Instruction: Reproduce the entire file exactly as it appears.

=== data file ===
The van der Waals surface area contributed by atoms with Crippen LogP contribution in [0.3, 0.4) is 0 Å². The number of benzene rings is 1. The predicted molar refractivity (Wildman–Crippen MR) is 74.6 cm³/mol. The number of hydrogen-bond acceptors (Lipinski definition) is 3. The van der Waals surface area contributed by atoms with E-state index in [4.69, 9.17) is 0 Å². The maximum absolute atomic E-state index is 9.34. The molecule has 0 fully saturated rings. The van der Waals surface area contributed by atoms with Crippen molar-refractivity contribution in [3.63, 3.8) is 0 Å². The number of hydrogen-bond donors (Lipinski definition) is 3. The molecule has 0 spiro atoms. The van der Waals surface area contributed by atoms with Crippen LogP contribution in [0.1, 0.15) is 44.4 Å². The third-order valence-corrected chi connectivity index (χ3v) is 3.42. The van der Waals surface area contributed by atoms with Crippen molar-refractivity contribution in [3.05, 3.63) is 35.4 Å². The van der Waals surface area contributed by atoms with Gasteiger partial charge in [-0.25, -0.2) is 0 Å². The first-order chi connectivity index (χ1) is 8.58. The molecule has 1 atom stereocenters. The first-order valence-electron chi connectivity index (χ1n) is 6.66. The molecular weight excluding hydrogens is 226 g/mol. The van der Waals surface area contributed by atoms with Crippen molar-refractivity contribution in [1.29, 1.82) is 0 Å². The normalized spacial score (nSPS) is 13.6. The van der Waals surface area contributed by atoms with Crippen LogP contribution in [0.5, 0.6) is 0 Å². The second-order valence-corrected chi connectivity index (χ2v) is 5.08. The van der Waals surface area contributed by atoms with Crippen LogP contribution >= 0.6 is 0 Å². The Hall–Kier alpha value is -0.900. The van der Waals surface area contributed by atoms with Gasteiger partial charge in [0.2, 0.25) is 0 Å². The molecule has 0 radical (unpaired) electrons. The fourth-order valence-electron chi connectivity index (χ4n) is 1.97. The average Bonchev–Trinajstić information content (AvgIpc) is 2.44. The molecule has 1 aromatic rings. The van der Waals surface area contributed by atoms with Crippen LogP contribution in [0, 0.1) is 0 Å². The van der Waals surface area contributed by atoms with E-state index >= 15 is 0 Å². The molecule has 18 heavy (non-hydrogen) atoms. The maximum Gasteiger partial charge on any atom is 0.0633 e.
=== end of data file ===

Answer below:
The van der Waals surface area contributed by atoms with Crippen LogP contribution in [0.3, 0.4) is 0 Å². The number of benzene rings is 1. The predicted molar refractivity (Wildman–Crippen MR) is 74.6 cm³/mol. The number of hydrogen-bond acceptors (Lipinski definition) is 3. The van der Waals surface area contributed by atoms with E-state index in [4.69, 9.17) is 0 Å². The maximum absolute atomic E-state index is 9.34. The molecule has 0 fully saturated rings. The van der Waals surface area contributed by atoms with Crippen molar-refractivity contribution in [3.63, 3.8) is 0 Å². The number of hydrogen-bond donors (Lipinski definition) is 3. The molecule has 0 spiro atoms. The van der Waals surface area contributed by atoms with Crippen LogP contribution in [0.1, 0.15) is 44.4 Å². The third-order valence-corrected chi connectivity index (χ3v) is 3.42. The van der Waals surface area contributed by atoms with Crippen molar-refractivity contribution in [3.05, 3.63) is 35.4 Å². The van der Waals surface area contributed by atoms with Gasteiger partial charge in [-0.25, -0.2) is 0 Å². The first-order chi connectivity index (χ1) is 8.58. The molecule has 1 atom stereocenters. The first-order valence-electron chi connectivity index (χ1n) is 6.66. The molecular weight excluding hydrogens is 226 g/mol. The van der Waals surface area contributed by atoms with Crippen molar-refractivity contribution in [1.29, 1.82) is 0 Å². The normalized spacial score (nSPS) is 13.6. The van der Waals surface area contributed by atoms with Crippen LogP contribution in [0.5, 0.6) is 0 Å². The second-order valence-corrected chi connectivity index (χ2v) is 5.08. The van der Waals surface area contributed by atoms with Crippen LogP contribution >= 0.6 is 0 Å². The Hall–Kier alpha value is -0.900. The van der Waals surface area contributed by atoms with Gasteiger partial charge in [0.2, 0.25) is 0 Å². The molecule has 0 radical (unpaired) electrons. The fourth-order valence-electron chi connectivity index (χ4n) is 1.97. The average Bonchev–Trinajstić information content (AvgIpc) is 2.44. The molecule has 1 aromatic rings. The van der Waals surface area contributed by atoms with Crippen LogP contribution in [0, 0.1) is 0 Å². The van der Waals surface area contributed by atoms with E-state index >= 15 is 0 Å². The molecule has 18 heavy (non-hydrogen) atoms. The maximum Gasteiger partial charge on any atom is 0.0633 e.